The Militarization of Police in America: Fact or Fiction?

Here are nine reasons why accusations of the militarization of police are wholly over-stated and essentially untrue.

The Militarization of Police in America: Fact or Fiction?

The “issue” of the “militarization of police” has become an increasingly popular topic of conversation in the past year. Critics alleging the militarization of American police lament the acquisition of surplus military equipment, such as armored transports; military-type apparel; police training with military units and the former’s adoption of military tactics, such as dynamic entry, bounding overwatch and fire and movement; the proliferation and over-use of SWAT (Special Weapons and Tactics) teams; and intrusive tactics, such as no-knock search warrants and residence entries.

Critics offer the following as evidence: SWAT team gear and training; photographs of a federal agent dressed in a vest and helmet and carrying an “assault rifle,” seizing the hapless Elion Gonzalez to facilitate his return to Cuba; police in riot gear confronting looters in Ferguson, Mo., and Baltimore; and police responding to active shooters. Critics lament that American police officers have abandoned the Norman Rockwell image of the friendly cop on the beat and have become instead, by virtue of their uniforms, training and equipment, oppressive instruments of government authority and, according to some, an occupying force.

Obviously, the police tactics and equipment used by officers today is in response to current threats, and threats faced today by American law enforcement are different and have become more dangerous and challenging in the past decade. Terrorism, both home-grown and foreign-based, unprovoked assassinations of police officers, and increasingly dangerous criminals have shaped and continue to shape the evolution of law enforcement. Nevertheless, accusations of militarism are wholly over-stated and essentially untrue for the following reasons.

1. Militarization criticisms lack perspective.

There are more than 900,000 sworn police officers in the United States. If the average officer has 10 contacts with citizens during the average work day, he or she will deal with 2,500 citizens every year. Continuing with this simplistic example, U.S. police officers will have millions of contacts with citizens every day and more than 22 billion contacts with civilians every year. Furthermore, with the proliferation of cell phones and recent Supreme Court decisions protecting the filming of police (as long as they don’t interfere with on-going police operations), officers are being filmed and coming under more scrutiny than ever before. In short, recent highly publicized alleged or actual instances of police misconduct constitute an infinitesimally small percentage of positive daily contacts made by law enforcement officers.

2. Police officers are highly trained.

The focus on police appearances and equipment misses the significant and required periodic training officers receive in conflict de-escalation (verbal judo), legal rights and prohibitions of police authority and sensitivity training (cultural diversity). In light of emerging social issues and cultural dynamics, officers today receive significantly more training on dealing with the mentally challenged, trauma-informed responses to sexual assault, dealing with disabilities, freedom of speech and more. Law enforcement has emphasized the “serve” side of the “protect and serve” equation. The challenge for law enforcement administrators is making community members aware of this orientation.

3. Police equipment is available to the general public.

Most equipment possessed by police can be purchased by citizens. Ballistic vests, handguns, extended capacity magazines, semi-automatic patrol rifles, batons and pepper spray are available to citizens with few exceptions.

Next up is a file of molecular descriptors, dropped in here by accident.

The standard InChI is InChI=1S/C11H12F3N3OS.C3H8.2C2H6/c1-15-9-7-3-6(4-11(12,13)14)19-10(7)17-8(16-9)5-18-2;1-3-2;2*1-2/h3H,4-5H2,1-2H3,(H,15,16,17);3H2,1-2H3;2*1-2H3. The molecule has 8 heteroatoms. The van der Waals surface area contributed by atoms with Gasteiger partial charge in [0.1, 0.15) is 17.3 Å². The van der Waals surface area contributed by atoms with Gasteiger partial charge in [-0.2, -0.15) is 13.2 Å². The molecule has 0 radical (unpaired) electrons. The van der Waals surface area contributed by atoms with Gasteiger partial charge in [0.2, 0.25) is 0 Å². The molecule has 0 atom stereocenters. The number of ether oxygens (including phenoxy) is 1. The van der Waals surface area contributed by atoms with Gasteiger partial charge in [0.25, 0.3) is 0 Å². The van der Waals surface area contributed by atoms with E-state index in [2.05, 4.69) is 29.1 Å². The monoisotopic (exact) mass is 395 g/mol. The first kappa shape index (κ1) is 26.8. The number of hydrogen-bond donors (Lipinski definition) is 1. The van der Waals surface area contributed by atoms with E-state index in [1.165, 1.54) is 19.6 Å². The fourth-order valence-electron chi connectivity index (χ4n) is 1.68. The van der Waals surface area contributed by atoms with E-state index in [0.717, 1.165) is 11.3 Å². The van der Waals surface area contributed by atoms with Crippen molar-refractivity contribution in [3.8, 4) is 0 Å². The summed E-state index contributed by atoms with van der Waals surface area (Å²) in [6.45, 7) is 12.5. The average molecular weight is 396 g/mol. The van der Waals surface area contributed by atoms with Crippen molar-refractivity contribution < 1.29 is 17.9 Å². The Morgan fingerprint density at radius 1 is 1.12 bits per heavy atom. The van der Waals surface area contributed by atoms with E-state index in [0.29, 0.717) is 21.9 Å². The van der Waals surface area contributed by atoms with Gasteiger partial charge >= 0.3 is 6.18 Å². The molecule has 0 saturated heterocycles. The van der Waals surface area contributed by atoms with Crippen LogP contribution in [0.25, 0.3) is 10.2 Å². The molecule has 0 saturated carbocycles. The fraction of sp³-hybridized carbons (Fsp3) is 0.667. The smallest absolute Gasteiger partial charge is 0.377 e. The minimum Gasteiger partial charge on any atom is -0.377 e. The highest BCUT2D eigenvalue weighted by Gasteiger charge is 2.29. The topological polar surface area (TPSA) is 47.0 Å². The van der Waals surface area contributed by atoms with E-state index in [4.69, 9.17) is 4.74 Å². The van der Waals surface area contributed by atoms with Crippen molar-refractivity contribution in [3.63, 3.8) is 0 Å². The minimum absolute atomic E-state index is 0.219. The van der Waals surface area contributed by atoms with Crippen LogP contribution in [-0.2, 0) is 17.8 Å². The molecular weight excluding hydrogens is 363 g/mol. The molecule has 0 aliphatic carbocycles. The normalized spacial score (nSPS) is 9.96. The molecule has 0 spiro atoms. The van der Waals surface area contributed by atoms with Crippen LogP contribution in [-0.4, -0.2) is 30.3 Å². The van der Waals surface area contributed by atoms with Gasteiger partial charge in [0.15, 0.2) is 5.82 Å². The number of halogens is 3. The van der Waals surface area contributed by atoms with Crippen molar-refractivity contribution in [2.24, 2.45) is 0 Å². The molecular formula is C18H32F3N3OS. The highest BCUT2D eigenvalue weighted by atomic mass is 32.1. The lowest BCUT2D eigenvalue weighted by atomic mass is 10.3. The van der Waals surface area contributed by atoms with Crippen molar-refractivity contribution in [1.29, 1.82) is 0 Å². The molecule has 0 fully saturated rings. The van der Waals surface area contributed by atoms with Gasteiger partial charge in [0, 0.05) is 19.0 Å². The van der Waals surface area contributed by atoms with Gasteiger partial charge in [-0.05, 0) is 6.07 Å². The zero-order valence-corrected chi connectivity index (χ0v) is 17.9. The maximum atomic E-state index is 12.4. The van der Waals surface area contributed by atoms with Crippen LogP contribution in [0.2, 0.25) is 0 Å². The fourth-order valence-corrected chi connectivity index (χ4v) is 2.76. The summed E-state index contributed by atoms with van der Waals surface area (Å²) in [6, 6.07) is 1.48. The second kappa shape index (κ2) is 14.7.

4. Today’s threats are more dangerous, militarized.

Closely associated with No. 3 is the fact that the threat faced by officers is more dangerous than ever before. It’s amazing what can be purchased online. In Eustace, Fla., for instance, officers were attacked with a grenade launcher. There are many documented instances of “bad guys” wearing vests that can stop rounds from officers’ handguns and shotguns. If engaged by an assailant wearing a vest, officers with handguns are left with head shots (which is not a politically satisfying option) to stop the threat. The only other weapon available to officers is the patrol rifle, and not all departments issue patrol rifles to all patrol officers.

Not only do law-breaking assailants have access to dangerous weapons and body armor, they also have tactical training gained in the military or via realistic gaming and simulation programs available to anyone with a computer. Why should law enforcement not have tools and equipment at least as potent as those we may face on the street?

5. Who’s copying whom?

Often, military tactics were developed by the police. Many military tactics, such as dynamic entry, were actually developed as police tactics. The reason they are thought to be military is due to embedded media who were with military when they observed these tactics. There are military tactics, such as bounding overwatch and fire and movement, used by officers to protect themselves when under imminent or actual fire. Again, in light of the increasingly dangerous threat faced by officers, why shouldn’t they use tactics that maximize safety and effectiveness in a dangerous profession?

6. Rifles are much more accurate than shotguns.

Critics decry the use of so-called assault weapons by police. Already noted is the fact that while rifles carried by the military have a fully automatic function, the vast majority of patrol rifles carried by law enforcement officers are semi-automatic, meaning there’s one shot per trigger squeeze. The use of patrol rifles both enhances officer survival and limits collateral damage to innocent civilians. Patrol rifles have much greater range and are much more accurate than handguns and shotguns. Their rounds will penetrate a vest worn by an assailant, a crucial consideration since more assailants than ever before are protecting themselves with ballistic armor. Enhanced range and accuracy allow an officer to engage a threat at a greater distance and maximizes cover available to an officer. Many departments still deploy shotguns with 00 buckshot. The dispersion of shotgun loads beyond 50 yards puts innocent citizens in the immediate area at risk. Even departments using slugs in their shotguns are severely limited by range and accuracy, decreasing their utility and officer safety.